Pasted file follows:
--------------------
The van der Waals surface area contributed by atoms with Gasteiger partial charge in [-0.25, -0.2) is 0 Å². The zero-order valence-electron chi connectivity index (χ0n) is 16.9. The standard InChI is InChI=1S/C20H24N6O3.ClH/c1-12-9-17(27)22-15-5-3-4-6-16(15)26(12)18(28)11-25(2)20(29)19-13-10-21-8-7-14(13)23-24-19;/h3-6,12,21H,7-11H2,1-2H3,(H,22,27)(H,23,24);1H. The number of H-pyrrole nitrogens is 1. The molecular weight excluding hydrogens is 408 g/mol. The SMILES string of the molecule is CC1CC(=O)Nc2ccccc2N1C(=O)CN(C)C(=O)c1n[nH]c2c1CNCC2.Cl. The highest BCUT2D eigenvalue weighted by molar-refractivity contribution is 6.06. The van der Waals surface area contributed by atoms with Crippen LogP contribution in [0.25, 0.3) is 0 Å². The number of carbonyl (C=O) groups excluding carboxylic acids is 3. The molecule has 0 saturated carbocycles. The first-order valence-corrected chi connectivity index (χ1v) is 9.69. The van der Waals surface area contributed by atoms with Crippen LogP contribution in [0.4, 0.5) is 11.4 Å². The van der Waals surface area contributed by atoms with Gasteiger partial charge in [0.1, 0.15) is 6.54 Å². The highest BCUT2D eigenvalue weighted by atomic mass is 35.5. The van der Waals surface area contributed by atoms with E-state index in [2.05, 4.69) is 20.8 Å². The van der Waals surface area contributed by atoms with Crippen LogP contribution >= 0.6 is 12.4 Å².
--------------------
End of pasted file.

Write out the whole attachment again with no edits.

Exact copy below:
The van der Waals surface area contributed by atoms with Gasteiger partial charge in [-0.25, -0.2) is 0 Å². The zero-order valence-electron chi connectivity index (χ0n) is 16.9. The standard InChI is InChI=1S/C20H24N6O3.ClH/c1-12-9-17(27)22-15-5-3-4-6-16(15)26(12)18(28)11-25(2)20(29)19-13-10-21-8-7-14(13)23-24-19;/h3-6,12,21H,7-11H2,1-2H3,(H,22,27)(H,23,24);1H. The number of H-pyrrole nitrogens is 1. The molecular weight excluding hydrogens is 408 g/mol. The SMILES string of the molecule is CC1CC(=O)Nc2ccccc2N1C(=O)CN(C)C(=O)c1n[nH]c2c1CNCC2.Cl. The highest BCUT2D eigenvalue weighted by molar-refractivity contribution is 6.06. The van der Waals surface area contributed by atoms with Crippen LogP contribution in [0.25, 0.3) is 0 Å². The number of carbonyl (C=O) groups excluding carboxylic acids is 3. The molecule has 0 saturated carbocycles. The first-order valence-corrected chi connectivity index (χ1v) is 9.69. The van der Waals surface area contributed by atoms with Crippen LogP contribution in [0.4, 0.5) is 11.4 Å². The van der Waals surface area contributed by atoms with Gasteiger partial charge in [0.1, 0.15) is 6.54 Å². The highest BCUT2D eigenvalue weighted by atomic mass is 35.5. The van der Waals surface area contributed by atoms with E-state index in [2.05, 4.69) is 20.8 Å². The van der Waals surface area contributed by atoms with Crippen LogP contribution >= 0.6 is 12.4 Å².